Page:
When you divorce your financial attachments will still exist, so understanding what to do with your assets and debts will be paramount to making a fresh start. Here is how to separate your finances effectively and fairly.
What should you consider before divorcing?
If you are still working out whether or not you and your partner should divorce, then speaking to a mediator might either help you to solve your problems, or help you decide after all that you are better off apart.
Relate is the main organisation in the UK that can help you with this.
If you are in an abusive relationship and you want to get out, then you will need to take more immediate action, and could require somewhere safe to stay. In this case, you can go to the Refuge website, where you can get information on the signs to look out for, and what you need to do. There is also a national helpline on 0808 2000 247 you can call any time.
If you are in a same sex relationship, whether you are lesbian, gay, bisexual or transgender, then you can contact Broken Rainbow or call 0300 999 5428 or freephone number 0800 999 5428. These lines are not always manned though, so if you are in immediate danger, then you need to call 999.
If you simply want to talk to someone about your financial plans, or to get some support in relation to the welfare payments you might be able to receive, then you can speak to Citizens Advice.
When should you use a mediator?
If you have decided to divorce and are able to discuss things rationally with your partner, then you may not need a mediator to help you sort out everything that goes alongside splitting up.
However, if you cannot bear the sight of each other and will do nothing but argue when you see each other, then really you are going to need a referee. You could choose to speak with a mediator, which is likely to be less expensive than a solicitor.
Work out what your joint assets are
If you have decided that divorce really is your only option then you will need to start working out what assets you have.
When you go through a divorce, the court will determine how your assets are split. There is no definitive rule on how this is done, as each case is treated on an individual basis. It will not only be your joint financial accounts that will be reviewed by the court, but your individual accounts too.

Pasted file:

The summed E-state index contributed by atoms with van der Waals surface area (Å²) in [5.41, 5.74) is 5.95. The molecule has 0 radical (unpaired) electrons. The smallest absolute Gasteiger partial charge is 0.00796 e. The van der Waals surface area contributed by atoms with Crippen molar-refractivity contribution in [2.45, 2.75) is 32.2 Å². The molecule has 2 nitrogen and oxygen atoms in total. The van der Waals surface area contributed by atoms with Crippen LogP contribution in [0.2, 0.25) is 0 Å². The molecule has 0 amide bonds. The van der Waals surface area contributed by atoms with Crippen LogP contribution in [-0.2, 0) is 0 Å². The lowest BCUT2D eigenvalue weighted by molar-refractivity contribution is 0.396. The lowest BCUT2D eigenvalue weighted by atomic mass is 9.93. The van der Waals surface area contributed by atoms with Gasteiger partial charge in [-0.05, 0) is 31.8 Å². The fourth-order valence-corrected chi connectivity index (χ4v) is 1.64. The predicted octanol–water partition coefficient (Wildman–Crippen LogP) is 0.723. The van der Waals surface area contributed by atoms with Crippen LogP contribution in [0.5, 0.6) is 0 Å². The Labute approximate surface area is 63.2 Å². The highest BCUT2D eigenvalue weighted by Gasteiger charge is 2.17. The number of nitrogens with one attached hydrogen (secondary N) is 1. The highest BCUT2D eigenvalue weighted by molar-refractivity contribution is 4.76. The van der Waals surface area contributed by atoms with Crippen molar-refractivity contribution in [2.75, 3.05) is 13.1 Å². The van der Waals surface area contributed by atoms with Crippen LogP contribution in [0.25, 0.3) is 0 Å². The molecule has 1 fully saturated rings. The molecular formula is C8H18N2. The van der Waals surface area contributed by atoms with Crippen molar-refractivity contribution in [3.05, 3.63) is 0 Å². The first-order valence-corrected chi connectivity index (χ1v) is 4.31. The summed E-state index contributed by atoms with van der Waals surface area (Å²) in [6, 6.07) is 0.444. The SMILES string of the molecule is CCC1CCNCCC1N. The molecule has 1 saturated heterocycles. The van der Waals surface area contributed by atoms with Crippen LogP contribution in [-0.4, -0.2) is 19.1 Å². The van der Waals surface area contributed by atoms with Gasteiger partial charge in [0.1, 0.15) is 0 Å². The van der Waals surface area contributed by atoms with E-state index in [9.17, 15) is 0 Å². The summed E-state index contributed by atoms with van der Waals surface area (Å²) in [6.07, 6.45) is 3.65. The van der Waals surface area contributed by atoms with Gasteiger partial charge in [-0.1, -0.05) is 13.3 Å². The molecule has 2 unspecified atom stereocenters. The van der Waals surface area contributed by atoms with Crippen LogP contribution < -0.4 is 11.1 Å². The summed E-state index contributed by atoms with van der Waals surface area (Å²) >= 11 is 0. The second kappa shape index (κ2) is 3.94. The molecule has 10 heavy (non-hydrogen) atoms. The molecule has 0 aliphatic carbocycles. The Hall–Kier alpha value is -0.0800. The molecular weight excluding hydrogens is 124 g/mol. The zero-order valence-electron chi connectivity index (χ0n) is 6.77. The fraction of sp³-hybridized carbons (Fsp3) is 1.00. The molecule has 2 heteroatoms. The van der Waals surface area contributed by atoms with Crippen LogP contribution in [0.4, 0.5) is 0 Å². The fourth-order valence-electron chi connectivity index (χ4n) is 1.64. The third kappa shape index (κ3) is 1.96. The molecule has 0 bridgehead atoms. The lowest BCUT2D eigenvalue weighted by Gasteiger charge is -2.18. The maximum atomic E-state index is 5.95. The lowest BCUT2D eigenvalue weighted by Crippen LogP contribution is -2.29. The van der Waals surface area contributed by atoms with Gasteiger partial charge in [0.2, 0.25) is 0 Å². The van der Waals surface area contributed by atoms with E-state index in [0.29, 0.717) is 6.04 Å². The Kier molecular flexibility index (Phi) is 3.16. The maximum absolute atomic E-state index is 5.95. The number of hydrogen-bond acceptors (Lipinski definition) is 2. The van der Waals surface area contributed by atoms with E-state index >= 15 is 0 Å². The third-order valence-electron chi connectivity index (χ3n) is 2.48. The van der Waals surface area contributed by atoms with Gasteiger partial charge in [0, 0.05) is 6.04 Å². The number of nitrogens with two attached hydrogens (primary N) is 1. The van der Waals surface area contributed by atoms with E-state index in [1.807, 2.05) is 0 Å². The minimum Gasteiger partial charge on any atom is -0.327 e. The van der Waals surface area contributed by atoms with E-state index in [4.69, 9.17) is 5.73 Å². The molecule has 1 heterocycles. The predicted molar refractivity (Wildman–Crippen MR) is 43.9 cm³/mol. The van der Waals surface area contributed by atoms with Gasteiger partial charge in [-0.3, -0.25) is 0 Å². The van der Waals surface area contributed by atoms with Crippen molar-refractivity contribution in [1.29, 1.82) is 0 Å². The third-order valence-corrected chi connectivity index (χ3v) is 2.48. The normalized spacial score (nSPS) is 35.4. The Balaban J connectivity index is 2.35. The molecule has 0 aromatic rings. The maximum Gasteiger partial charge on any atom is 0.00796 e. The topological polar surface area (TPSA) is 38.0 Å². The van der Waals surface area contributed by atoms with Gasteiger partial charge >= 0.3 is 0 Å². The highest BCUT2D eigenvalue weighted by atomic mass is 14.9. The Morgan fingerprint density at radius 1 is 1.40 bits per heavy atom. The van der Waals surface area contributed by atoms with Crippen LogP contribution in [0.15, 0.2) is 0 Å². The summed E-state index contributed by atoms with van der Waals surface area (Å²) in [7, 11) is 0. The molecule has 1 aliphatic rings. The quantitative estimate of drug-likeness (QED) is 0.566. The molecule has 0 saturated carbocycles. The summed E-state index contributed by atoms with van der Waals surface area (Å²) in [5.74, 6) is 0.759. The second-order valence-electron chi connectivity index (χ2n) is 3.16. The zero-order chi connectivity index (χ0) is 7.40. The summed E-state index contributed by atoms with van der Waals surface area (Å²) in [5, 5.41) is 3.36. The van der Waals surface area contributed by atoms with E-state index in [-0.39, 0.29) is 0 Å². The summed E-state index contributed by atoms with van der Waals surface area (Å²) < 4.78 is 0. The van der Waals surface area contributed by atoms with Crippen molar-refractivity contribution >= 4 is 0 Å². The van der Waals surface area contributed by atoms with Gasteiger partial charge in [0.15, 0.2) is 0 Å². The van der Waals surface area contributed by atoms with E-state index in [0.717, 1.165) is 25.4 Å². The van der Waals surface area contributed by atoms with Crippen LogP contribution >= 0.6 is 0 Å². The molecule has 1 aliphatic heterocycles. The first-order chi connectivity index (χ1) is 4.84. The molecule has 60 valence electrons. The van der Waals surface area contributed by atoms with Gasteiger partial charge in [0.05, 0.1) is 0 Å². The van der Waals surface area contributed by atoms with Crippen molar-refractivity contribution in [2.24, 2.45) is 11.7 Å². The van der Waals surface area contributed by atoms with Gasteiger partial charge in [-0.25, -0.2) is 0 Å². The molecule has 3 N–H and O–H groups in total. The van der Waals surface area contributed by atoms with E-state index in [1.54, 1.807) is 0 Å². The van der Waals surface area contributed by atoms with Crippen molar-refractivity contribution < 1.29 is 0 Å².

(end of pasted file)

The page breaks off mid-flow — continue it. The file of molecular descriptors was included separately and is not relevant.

To help you plan ahead, find out the value of any accounts, held by you, your partner if possible, and anything held jointly:
Savings accounts: Check your recent statements and update any saving passbooks you may have with your financial providers.
Investment portfolio: Contact your IFA for an update on your portfolio, or check your most recent documentation.
Property value: Find out how much your property is worth, our guide: How to get your home valued for free can help, and compare this with your remaining mortgage balance (if applicable) to work if you have any equity in the property.
Value of your debt: Find out what debt is held in credit cards, overdrafts, loans and any type of credit commitment.
Household income: How much do you spend to keep your home running? What is your disposable income?
Valuables: If you have expensive items, get them valued and record their prices.
Once you have tallied up the overall value of the above, you will have a good idea of how much your combined assets will come to, and how much will be reviewed through the courts.
Did you bring any individual assets into your marriage?
Any individual assets brought into your marriage will be treated on a case by case basis and at the discretion of the judge who will assess the needs of both parties involved. This process is called a financial settlement.
When you go through a financial settlement, you must declare all of your assets whether they are held jointly or solely. The courts will fine you if you try and hide any of your assets from your partner. Once the courts have assessed all of this information from both parties, they will then make a decision on how the assets are split, if at all.
What rights do you have on against your property?
Firstly, you need to work out how you bought your property:
Whether you brought the property as Joint Tenants or Tenants-In-Common will affect how much of the property you own and this will determine what you will each be entitled to when it comes to agreeing a settlement.
Joint tenants - Equally owned. If one of you passes away, the other acquires 100% of the property.
Tenants-In-Common - Owned 50/50. This means that you can leave your half of the property to your children, a family member etc, if you passed away, rather than it automatically going to the remaining mortgage holder. This type of arrangement can apply to you even if you are not married.
Who will get to keep the property?
If you have children together and you get custody of the children, you will usually be awarded the property by the courts as a family home.
However, the division can be a lot more complicated if the property is only in one spouse's name. While you may have been 'compensating' for not making mortgage payments directly, by for example paying the weekly grocery bill, you would need to be able to prove this is the case.